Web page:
Although I feel like I have spent the last ten years or so doing tons of self-work and unpeeling of the layers and layers of ‘stuff’ that has accumulated in my life, I still love that I am willing to do deep soul work.
A few years ago was a definite year of courage and the willingness to listen to my inner voice. As the dust began to settle from the major changes in my life, I took a month or so off from the heaviness that can come when you are in the labyrinth of self-improvement. Establishing myself into my new home space and adjusting (again) was my focus. It felt so good to pause from the rigorous self development and instead just enjoy myself.
Not soon after, I began an online course on Courage. Brene Brown has been one of my favorite authors and speakers in the last few years and when the course was offered, I said a gigantic YES. To be guided through courage, vulnerability and shame with a leading researcher and expert was an opportunity I was not going to pass on.
Knowing that I had spent the previous year in the ‘arena’, I was curious as to what I would find I would need to explore in the bravery realm, but willing I was to examine it. Lesson one offered over one hundred values to identify just one that guides your way in life; everything from accountability to balance to faith to humility to love to optimism to spirituality to well-being. Where do you hold your highest regard and when this value is not in place you know you are off your path? In my ego mind I wanted my chosen value to be something easy like compassion or kindness. My soul said go deeper than that and asked what is it that I know for sure, when this is threatened, I am off my center?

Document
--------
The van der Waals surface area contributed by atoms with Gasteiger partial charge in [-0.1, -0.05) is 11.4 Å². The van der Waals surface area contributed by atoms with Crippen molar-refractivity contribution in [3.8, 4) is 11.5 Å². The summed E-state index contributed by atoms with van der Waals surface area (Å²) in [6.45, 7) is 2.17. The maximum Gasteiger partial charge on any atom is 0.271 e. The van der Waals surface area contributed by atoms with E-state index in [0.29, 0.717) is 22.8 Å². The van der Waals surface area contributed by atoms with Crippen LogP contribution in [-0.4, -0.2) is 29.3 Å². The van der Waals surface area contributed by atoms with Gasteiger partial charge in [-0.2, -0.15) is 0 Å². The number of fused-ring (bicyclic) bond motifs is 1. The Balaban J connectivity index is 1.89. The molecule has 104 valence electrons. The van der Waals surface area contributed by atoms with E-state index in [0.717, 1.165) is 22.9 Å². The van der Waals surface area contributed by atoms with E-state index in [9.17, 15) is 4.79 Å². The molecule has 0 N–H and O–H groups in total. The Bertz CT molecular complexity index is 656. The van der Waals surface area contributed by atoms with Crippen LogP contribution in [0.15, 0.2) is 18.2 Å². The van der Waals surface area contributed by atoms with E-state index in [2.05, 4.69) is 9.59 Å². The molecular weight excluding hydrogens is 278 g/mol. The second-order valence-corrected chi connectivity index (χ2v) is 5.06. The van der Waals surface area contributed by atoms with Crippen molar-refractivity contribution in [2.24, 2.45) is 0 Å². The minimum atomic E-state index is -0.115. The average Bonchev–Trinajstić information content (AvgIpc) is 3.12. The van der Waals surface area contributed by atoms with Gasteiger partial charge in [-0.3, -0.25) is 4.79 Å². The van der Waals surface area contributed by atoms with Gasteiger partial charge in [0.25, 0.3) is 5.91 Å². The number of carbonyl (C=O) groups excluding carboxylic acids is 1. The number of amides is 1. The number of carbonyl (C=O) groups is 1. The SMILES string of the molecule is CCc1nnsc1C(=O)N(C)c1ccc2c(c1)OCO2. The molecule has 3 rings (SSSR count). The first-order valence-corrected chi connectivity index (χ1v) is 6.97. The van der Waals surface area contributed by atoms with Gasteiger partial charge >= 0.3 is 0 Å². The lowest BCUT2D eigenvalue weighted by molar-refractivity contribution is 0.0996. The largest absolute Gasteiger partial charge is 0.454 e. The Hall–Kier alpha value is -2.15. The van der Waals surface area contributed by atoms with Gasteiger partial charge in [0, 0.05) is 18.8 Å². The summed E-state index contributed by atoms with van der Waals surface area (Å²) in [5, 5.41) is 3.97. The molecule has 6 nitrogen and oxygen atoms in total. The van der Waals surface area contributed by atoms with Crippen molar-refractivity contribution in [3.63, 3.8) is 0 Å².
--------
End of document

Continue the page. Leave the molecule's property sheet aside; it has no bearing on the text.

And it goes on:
Safety?? Yea, like in the form of being judged, not being seen or understood for who I am, financial risks, being unorganized and chaotic, feeling unsure of decisions, having people in my life who are disrespectful or threatening, allowing fear to creep in, etc. Safety. I wear the armor to protect my safety. So going into the ‘arena’ again, I had to be open to the rawness and vulnerability of the emotional exposure around this value of safety and to be willing to set the armor down.
Using the metaphor of a lantern, she explains that the flame that burns is the identified value. The glass that surrounds the flame illustrates the behaviors you display and people that you have in your life that protect that value. The handle of the lantern symbolizes when you have set your value down and walked away allowing your ship to get off course.
My flame is safety. My glass (behaviors and people) that keep my flame protected include boundaries, choices, self-respect, meditating, journaling, keeping a budget, being organized, people who support and honor me, a knowing and exploring of self. When I have set this value down I am allowing fear to enter, I take risks, I allow people to speak or treat me in ways that hurt, I am not grounded and I worry irrationally.
Knowing that this value is held in such high regard to me, I can see why some life decisions I have made, and the experiences I have been offered, have caused me to feel such anguish. In addition to better understanding what it is that stokes my flame, I am way more armed with tolerance as to what makes me tick and then respond when the value is threatened.
Safety. Indeed my highest value for my life is safety. I know when it is threatened or I am off course because of the internal responses that I have that then lead to behaviors that diminish the flame. It is so clear to me now. While compassion or kindness may have been easier, I am so grateful for this new knowledge about myself and can move forward in my life with a strong flame and people and behaviors that will protect that part of me.